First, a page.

When the hypothalamus perceives a shortage of energy, food, or fat, it will react. It will regulate things in the body in such a way that a person will use less energy on the one hand and absorb more energy on the other hand. It will make the body use less energy by lowering the basal metabolic rate, for one thing. This is the energy your body uses for all the processes that take place; your heart rate, your breathing, but also the movement of your intestines while digesting food, for example. These processes use a great deal of energy, and you don’t need to do anything yourself. Even if you lie in bed all day long, you will still burn the greater part of the food you ingest every day. In times of scarcity, your hypothalamus will greatly wind down this resting metabolic process. For instance, your heart rate and blood pressure will go down. Besides, the hypothalamus will stimulate your behaviour and sensations, in order to consume more food. One of these sensations is your sense of hunger, which will be greatly stimulated.
This means that the hypothalamus plays an essential part in keeping you alive but can also work against you if you want to lose weight, in spite of all good intentions. At one time, its function is in sync with your interests (that is to say, staying alive), but at other times it forms an obstacle for a totally different goal (which is losing weight sustainably). There are two sides to the proverbial coin.
Apparently, the hypothalamus has trouble distinguishing voluntary weight loss from a shortage of food. While you think you are doing a good job by quickly losing eight kilograms (which is the essence of a crash diet) just before the beach season, your hypothalamus will interpret this sudden decrease in the food supply as a sign of scarcity, of famine, an ice age even. Once summer is over, you may well lose some of your focus on losing weight or maintaining the same weight. But your hypothalamus will still be focused and undertake action. It will try to repair the effects of this disaster and try to influence the ‘hunt’ for food. Your brain and body will be directed towards food, against your good intentions.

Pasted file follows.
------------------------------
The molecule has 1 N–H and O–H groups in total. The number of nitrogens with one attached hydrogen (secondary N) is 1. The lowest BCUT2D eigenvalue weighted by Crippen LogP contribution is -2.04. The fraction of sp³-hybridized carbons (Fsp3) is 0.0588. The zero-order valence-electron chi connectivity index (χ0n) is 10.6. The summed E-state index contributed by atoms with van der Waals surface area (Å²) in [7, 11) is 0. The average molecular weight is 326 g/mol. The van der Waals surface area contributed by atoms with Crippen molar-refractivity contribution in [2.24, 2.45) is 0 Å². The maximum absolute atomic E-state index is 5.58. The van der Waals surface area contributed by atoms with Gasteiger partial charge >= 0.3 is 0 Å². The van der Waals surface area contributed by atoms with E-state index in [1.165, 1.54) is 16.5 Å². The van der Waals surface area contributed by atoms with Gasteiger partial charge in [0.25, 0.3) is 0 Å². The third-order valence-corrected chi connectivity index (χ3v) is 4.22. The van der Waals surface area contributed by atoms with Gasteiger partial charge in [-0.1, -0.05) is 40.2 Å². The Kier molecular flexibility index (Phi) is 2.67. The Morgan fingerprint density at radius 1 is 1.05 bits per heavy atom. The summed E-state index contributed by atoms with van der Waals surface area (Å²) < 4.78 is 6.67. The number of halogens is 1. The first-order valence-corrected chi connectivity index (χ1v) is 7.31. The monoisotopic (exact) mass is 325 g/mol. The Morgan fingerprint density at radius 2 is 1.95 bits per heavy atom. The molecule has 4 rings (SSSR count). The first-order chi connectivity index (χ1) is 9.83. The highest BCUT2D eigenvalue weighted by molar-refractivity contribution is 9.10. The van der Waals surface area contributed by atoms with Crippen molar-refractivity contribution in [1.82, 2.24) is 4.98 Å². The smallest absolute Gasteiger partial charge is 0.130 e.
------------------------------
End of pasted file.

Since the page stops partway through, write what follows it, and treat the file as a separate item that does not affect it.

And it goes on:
Even worse: in order to make sure the body is better prepared for another period of such awful hunger and shortage, the hypothalamus will not only pull out all the stops to re-establish your old body weight, but it will also add some extra kilos. This is the well-known JoJo-effect.
The importance of slowly losing weight.
Now you have seen how poorly the body handles sharp changes, you will also understand that the hypothalamus will resist such rapid changes.
In order to visualise the concept of the hypothalamus, we chose to use a single image: the hamster. You know, the cosy little rodent that stuffs his cheeks full of food and also hoards a big winter supply. Imagine that you manage to sneak in and steal one seed from the supply. The hamster won’t notice and will still be content and friendly. But now imagine decreasing this mountain of food by taking big heaps away. The cosy hamster will develop into a stressed-out little bastard.
This is exactly the way in which you might regard certain functions of the hypothalamus. As a hamster with a large winter supply. If it concerns overweight humans, the winter supply consists of the extra kilos. And the hypothalamus does not like this supply to diminish. What’s more, it would prefer this supply to increase bit by bit.
Key Points in This Section:
• The hypothalamus plays an important part in the way our body handles food and nutrition;
• The hypothalamus is not ill, it just does what it is supposed to do;
• Do not lose weight too quickly, because angry hamsters always return!